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Efficacy of non-invasive ventilation in patients with acute cardiogenic pulmonary oede

July 21, 2017

The 3CPO trial, led by Dr Alasdair Gray, was undertaken over three years in 26 Emergency Departments across the UK and recruited over 1,000 patients with this severe life-threatening condition. The study established that administering oxygen at high pressure (so-called non-invasive ventilation) did speed up the recovery of these patients irrespective of how this was performed. However, non-invasive ventilation did not influence whether the patient ultimately died. This first major large scale clinical trial has demonstrated that non-invasive ventilation is a useful treatment to alleviate distress and improve breathing in patients with ???fluid on the lung??? but that it does not improve their subsequent chances of survival.

The Disease:

This trial addressed the very serious and potentially fatal condition of acute cardiogenic pulmonary oedema or ???fluid on the lung???. In this condition, the heart suddenly fails to pump blood effectively around the body. This causes a build up of blood behind the heart leading to an increase in pressure that floods the lungs with fluid. The patient experiences extreme breathlessness and distress, and may rapidly deteriorate such that they need to go onto a ventilator. This is a devastating condition that kills 1 in 6 sufferers, and accounts for 15-20,000 hospital admissions per year in the UK and 6.5 million hospital days in the US. Thus, this is a serious, potentially fatal condition that has a major impact on health care provision.

The Treatment:

The main treatment of this condition focuses on using oxygen and drugs to clear the lung of fluid and help the heart recover. Numerous small studies of 20-50 patients have suggested that increasing the pressure of oxygen may help improve the outcome of this condition. Rather than inserting a tube into the lung, this can be achieved by applying a tightly fitting facemask with oxygen blown in at pressure, so-called non-invasive ventilation. This can be performed by using a constant pressure (continuous positive pressure ventilation or CPAP) or at low pressure when breathing out and high pressure when breathing in (non-invasive intermittent positive pressure ventilation, NIPPV).

The purpose of the 3CPO trial was to determine whether non-invasive ventilation can improve the death rate of this condition, and which method (CPAP or NIPPV) should be used, as this has not been established . Since the study started, several papers have suggested that the total evidence to date indicates non-invasive ventilation should halve the rate of death in this condition.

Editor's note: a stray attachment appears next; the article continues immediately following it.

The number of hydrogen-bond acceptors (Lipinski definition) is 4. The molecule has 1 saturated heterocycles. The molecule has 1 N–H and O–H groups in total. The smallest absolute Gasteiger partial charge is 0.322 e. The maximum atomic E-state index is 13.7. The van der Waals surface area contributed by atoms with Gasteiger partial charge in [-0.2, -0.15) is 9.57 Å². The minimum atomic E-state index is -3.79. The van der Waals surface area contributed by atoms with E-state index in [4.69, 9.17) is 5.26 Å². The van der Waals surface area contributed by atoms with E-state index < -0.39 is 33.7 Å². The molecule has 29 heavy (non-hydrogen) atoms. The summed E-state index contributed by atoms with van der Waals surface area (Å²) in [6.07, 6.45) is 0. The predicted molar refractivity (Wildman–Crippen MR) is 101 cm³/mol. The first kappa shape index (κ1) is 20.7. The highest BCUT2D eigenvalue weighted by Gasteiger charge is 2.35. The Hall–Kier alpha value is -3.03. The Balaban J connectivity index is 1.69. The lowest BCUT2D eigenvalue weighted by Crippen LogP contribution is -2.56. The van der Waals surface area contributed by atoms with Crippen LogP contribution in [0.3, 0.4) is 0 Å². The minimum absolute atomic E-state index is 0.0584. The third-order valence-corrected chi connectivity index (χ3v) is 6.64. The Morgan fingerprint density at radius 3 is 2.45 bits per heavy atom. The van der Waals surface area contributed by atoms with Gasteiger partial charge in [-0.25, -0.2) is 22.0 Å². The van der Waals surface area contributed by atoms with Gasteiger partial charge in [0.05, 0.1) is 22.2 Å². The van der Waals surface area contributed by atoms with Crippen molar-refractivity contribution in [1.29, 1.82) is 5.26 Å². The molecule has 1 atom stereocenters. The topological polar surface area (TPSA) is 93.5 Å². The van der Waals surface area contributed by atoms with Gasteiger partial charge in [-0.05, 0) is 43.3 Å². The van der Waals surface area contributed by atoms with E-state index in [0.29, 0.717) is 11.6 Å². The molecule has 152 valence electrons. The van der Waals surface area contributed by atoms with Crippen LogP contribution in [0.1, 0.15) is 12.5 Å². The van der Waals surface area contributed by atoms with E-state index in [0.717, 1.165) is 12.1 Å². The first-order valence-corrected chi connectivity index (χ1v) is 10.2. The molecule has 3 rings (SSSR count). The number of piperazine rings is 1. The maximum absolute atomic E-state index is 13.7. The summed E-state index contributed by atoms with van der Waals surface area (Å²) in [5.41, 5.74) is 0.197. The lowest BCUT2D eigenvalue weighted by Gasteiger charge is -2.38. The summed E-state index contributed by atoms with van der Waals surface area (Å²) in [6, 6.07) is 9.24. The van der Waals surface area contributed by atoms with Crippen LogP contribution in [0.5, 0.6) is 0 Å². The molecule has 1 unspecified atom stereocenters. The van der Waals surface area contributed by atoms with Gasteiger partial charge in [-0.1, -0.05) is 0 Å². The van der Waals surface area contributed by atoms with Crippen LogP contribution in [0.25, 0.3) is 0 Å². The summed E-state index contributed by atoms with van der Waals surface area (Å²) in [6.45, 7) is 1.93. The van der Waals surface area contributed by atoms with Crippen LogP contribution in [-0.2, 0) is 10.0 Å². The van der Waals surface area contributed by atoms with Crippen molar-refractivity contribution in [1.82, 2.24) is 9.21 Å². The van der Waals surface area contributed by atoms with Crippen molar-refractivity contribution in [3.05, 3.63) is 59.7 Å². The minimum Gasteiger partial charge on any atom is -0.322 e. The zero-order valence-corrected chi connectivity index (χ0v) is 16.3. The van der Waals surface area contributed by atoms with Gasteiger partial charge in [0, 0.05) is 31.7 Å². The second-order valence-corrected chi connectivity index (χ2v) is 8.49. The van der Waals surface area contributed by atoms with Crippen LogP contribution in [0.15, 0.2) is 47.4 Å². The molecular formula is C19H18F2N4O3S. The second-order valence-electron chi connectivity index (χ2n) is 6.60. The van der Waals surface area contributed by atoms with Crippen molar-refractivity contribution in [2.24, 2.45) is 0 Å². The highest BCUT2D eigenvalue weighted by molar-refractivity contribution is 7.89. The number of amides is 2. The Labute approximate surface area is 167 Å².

The Trial:

The trial was funded by the National Health Service Health Technology Assessment Programme of the Department of Health, England. It was conducted over the last 3 years and was based in the Emergency Departments of 26 centres throughout the United Kingdom. Patients went into the trial immediately on arrival at the hospital and were only eligible if they were very breathless and had evidence that the body was struggling to cope (the blood had become acidic).

The Results:

At the close of the trial, 1,069 patients were recruited and received either standard oxygen (367 patients), CPAP (346 patients) or NIPPV (356 patients). In comparison to standard oxygen treatment, both forms of non-invasive ventilation produced better rates of recovery with a more rapid fall in the breathing and heart rate as well as a quicker resolution of the acidity in the blood. However, the death rate did not differ (see Figure). There were no differences in responses according to which type of treatment (CPAP or NIPPV) was used.

The Implications:

This is the first large scale clinical trial to test whether giving oxygen at high pressure can help patients with this serious life threatening condition. It has shown that, irrespective of the method of administration, non-invasive ventilation helps patients to recover more quickly in the first few hours of their illness but that this does not improve their subsequent chances of survival.

Notes:

This study was presented at the ESC Congress 2007 in Vienna, Austria.

The European Society of Cardiology (ESC):

The ESC represents nearly 53,000 cardiology professionals across Europe and the Mediterranean. Its mission is to reduce the burden of cardiovascular disease in Europe.

The ESC achieves this through a variety of scientific and educational activities including the coordination of: clinical practice guidelines, education courses and initiatives, pan-European surveys on specific disease areas and the ESC Annual Congress, the largest medical meeting in Europe. The ESC also works closely with the European Commission and WHO to improve health policy in the EU.

The ESC comprises 3 Councils, 5 Associations, 19 Working Groups, 50 National Cardiac Societies and an ESC Fellowship Community (Fellow, FESC; Nurse Fellow, NFESC). For more information on ESC Initiatives, Congresses and Constituent Bodies.

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